m. 29 Mar 1838
Facts and Events
A Double Murder. Mrs. Joseph Goodley and Her Four Year-Old Son, Foully Murdered Her Daughter Severely Beaten and Left for Dead Robert Hepler, The Murderer.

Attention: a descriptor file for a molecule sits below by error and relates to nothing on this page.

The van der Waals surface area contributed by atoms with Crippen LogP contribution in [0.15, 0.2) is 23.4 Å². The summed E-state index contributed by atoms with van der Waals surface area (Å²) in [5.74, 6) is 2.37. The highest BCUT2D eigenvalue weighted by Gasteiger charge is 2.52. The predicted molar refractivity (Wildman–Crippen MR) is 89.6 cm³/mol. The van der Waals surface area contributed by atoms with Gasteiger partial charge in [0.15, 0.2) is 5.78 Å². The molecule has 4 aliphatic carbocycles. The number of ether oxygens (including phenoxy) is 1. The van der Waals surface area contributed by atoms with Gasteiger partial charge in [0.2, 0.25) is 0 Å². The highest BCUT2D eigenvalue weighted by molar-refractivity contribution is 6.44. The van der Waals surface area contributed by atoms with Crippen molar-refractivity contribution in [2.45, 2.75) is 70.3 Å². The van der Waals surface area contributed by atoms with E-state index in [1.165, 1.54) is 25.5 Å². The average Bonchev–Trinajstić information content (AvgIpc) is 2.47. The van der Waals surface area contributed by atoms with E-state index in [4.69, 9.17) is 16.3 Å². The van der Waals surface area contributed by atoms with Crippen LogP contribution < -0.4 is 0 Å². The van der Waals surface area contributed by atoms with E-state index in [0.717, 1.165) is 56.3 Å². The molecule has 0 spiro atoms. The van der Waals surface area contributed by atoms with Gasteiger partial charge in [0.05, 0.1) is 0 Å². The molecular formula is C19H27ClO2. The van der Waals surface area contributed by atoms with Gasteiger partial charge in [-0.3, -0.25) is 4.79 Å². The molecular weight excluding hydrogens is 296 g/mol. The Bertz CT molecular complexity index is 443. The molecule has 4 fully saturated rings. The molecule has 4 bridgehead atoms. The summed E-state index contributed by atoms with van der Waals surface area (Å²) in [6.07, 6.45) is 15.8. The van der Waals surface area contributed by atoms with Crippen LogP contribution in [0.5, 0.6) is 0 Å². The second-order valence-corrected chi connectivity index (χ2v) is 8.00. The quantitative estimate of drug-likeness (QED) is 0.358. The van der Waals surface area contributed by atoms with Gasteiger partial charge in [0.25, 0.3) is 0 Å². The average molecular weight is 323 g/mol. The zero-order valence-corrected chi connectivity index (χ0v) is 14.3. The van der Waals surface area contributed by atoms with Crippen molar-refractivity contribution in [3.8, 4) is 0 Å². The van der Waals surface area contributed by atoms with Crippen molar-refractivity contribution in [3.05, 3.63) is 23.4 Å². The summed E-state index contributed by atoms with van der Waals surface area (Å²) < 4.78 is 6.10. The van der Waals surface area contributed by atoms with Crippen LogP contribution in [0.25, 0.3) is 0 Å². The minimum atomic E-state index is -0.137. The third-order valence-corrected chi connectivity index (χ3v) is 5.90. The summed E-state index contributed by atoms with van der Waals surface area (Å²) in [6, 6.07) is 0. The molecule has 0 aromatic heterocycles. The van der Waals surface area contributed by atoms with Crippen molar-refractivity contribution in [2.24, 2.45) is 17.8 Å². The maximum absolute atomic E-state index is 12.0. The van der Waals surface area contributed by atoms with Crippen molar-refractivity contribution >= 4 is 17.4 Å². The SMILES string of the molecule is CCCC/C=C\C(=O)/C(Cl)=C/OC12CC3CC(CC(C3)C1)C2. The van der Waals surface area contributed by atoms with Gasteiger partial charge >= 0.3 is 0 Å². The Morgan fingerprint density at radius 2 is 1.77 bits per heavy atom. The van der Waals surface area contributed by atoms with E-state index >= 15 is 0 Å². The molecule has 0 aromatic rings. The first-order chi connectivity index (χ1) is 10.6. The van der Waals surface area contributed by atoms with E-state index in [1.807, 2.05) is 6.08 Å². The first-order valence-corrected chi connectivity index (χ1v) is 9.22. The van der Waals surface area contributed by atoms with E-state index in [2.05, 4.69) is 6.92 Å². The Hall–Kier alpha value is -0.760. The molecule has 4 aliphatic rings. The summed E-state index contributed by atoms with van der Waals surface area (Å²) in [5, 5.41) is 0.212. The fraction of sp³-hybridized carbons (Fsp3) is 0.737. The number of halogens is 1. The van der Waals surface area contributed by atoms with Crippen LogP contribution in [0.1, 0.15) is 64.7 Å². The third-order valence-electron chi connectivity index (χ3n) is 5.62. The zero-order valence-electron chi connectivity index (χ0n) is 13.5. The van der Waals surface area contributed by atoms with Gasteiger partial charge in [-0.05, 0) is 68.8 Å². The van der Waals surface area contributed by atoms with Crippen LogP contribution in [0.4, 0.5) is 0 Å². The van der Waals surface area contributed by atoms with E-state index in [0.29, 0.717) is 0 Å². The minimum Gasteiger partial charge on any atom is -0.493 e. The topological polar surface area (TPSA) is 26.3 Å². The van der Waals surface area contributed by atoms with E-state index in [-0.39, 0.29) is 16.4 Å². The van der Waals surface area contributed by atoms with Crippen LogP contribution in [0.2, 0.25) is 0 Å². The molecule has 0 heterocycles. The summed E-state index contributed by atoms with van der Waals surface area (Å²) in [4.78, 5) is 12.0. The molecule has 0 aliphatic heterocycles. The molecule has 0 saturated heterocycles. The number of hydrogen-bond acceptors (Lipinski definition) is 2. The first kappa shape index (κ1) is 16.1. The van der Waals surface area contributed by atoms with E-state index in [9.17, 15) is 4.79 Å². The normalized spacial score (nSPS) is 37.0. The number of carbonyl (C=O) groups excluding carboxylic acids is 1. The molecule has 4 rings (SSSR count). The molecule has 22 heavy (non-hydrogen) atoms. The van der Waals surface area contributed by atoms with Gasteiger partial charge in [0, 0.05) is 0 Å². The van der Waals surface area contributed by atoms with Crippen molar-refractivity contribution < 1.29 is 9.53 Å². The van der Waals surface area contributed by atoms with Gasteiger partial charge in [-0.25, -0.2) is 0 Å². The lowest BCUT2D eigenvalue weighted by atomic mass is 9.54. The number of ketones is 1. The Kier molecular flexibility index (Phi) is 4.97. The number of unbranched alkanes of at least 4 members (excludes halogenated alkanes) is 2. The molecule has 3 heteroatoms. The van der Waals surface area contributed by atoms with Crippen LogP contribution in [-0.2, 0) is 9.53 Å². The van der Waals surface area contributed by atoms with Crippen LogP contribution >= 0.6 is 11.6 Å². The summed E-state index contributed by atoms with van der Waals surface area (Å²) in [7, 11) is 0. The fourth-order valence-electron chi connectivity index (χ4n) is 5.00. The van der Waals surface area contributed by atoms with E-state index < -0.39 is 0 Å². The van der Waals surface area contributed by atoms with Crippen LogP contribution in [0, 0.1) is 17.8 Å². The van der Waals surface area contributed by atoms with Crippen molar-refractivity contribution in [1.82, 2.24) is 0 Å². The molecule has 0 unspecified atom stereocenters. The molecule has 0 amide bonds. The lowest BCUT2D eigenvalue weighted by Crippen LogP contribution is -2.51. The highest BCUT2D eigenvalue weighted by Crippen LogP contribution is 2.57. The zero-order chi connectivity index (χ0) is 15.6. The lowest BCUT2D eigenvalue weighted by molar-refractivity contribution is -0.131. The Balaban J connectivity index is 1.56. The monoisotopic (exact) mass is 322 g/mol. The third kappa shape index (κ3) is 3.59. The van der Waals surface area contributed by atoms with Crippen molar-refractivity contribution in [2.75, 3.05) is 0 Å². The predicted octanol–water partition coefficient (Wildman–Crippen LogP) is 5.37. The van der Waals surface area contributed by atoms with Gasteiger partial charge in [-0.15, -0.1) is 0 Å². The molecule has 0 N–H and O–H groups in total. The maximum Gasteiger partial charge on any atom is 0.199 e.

On Sunday afternoon, January 17th a telegram was received in Lamar, announcing that Mrs. Joseph Goodley had been murdered, and that officers were wanted immediately. Mr. Moran was found first, and left immediately for Kenoma. He was soon followed by Constable Stanley Wilson. Moran returned before midnight with the man charged with the crime, and placed him in jail. But little could be ascertained of the details of the killing, as all was excitement in the neighborhood. On Monday morning, W.J.Harrison, of Kenoma, come to Lamar after the coffins for Mrs. Goodley and her little boy, and from him we learned the following: About five o'clock on Sunday afternoon the two older daughters of Mrs. Goodley, who had been spending the day at Kenoma, came running into the town, crying that someone had killed their mother, and was robbing the house. Messrs. Harrison, Schreiner, and others, immediately started for the house and having surrounded it, Messrs. Harrison and Schreiner went in. On the floor, in the sitting room, was Mrs. Goodley, with the top of her head pounded into a jelly, her jawbone broken and the right side of her skull mashed in. Beside her was little Jay Leslie Goodley, a bright, four-year-old boy; the wall near the stove told the tale of his death. His brains had been beaten out. At Mrs. Goodley's feet was her little daughter Eva, with an ugly gash on the back of her head and another on the side. The gentlemen shook her, and she opened her eyes, but was unable to tell who committed the crime; finally she was able to speak and tole them that Robert Hepler was the murderer. Messrs. Harrison and Schreiner went after Hepler, who lived about half a mile south of the Goodleys, the others remaining with the bodies. After knocking at the door the fourth time, Hepler threw it open. Mr. Schreiner noticed blood on his clothes and that his boots had been freshly washed. A hard scuffle ensued, in which Hepler was downed; the balance of the family beat the men with broomsticks. They finally got him out of the house, where another scuffle ensued, and he refused to surrender, even at the point of their pistols. In the scuffle Hepler lost his coat and vest. After they had tied him, he asked for his coat, and Harrison went to get it. While he was thus engaged, Hepler slipped the ropes, drew his knife, and ran rapidly for his kitchen. Harrison met him, and drawing his pistol, fired, the ball breaking the skin on the left side of his forehead. In the fight that followed Hepler caught Harrison between the door and the facing, and was getting the better of him, until aided by Schreiner. Together they dragged him out again, put him on a horse, and all three started for the Goodley home. While on the road, Hepler jumped from the horse, and fought like a tiger for his liberty, but was pounded into submission, and taken to the house in which he had committed a most hellish crime. In the presence of the dead bodies of his vicitims he was not abashed, and placed his hands on the corpse of Mrs. Goodley. An examination was made of the house, and blood was found on the stairway and door. The upstairs was in the utmost confusion clothing had been thrown over the floor, and bureau drawers eptied of their contents. This shows plainly that his motive was robbery. The little girl was taken to Dr. McCombs, and we are informed she will recover. After Mr. Moran arrived the prisoner was turned over to him, and he landed him in jail. Robert Hepler, the murderer, is an ill-visaged young man, about thirty-five years of age; heavy built, dark brown hair, wears a mustache, has a cast in his right eye. He has a wife and five children, in destitute circumstances. Mrs. Goodley was a splendid woman, and commanded the respect of all who knew her. At the time of her death, she was 42 years, 11 months and 21 days old. It will be remembered that Joe Goodley, being financially embarrassed, left here sometime ago, but had been in communication with her since his departure. Little Jay Leslie Goodley was named for our well-known hardware merchant, J.J. Humphrey. He was a bright little fellow, and the joy of the household. On Monday evening, Sherrif Garrett, fearing that the enraged people of Kenoma would attempt to lynch his prisoner, Hepler, conveyed him to the Missouri Pacific depot in a closed cab, and took him to Nevada, and placed him in jail. Since then he has endeavored to commit suicide in his cell by hanging himself. He tried to do this in the Lamar jail, on Manday last, before he was moved away. THe prisoner is still at Nevada, and under a close watch. Prosecuting Attorney Essex has visited Kenoma, and had physicians examine the bodies of the dead, locating the wounds, their extent, etc. and has also reduced to writing the statement of the little girl and says he does not think it necessary to hold an inquest, that he had secured the necessary evidence. The man Hepler has been playing off crazy since his arrest, and there are some who have seen him who think that remore of conscience will in the end deprive him of his reason. The feeling against him is bitter, very bitter, indeed. The crime is the worst that has ever been committed in this county and the people were anxious now that it is positively known, that Hepler is guilty, to ride the earth of the scoundrel without cost of a trial. Joe Goodley, the husband, and Joel Goodley, his brother arrived on Wednesday morning. The funeral will take place today, Thursday, the sermon being preached at the church at Kenoma, and the interment will be at the Lake Cemetery in Lamar at 3 p.m. 21 Jan 1892 Copy of Newspaper clipping Lamar, Missouri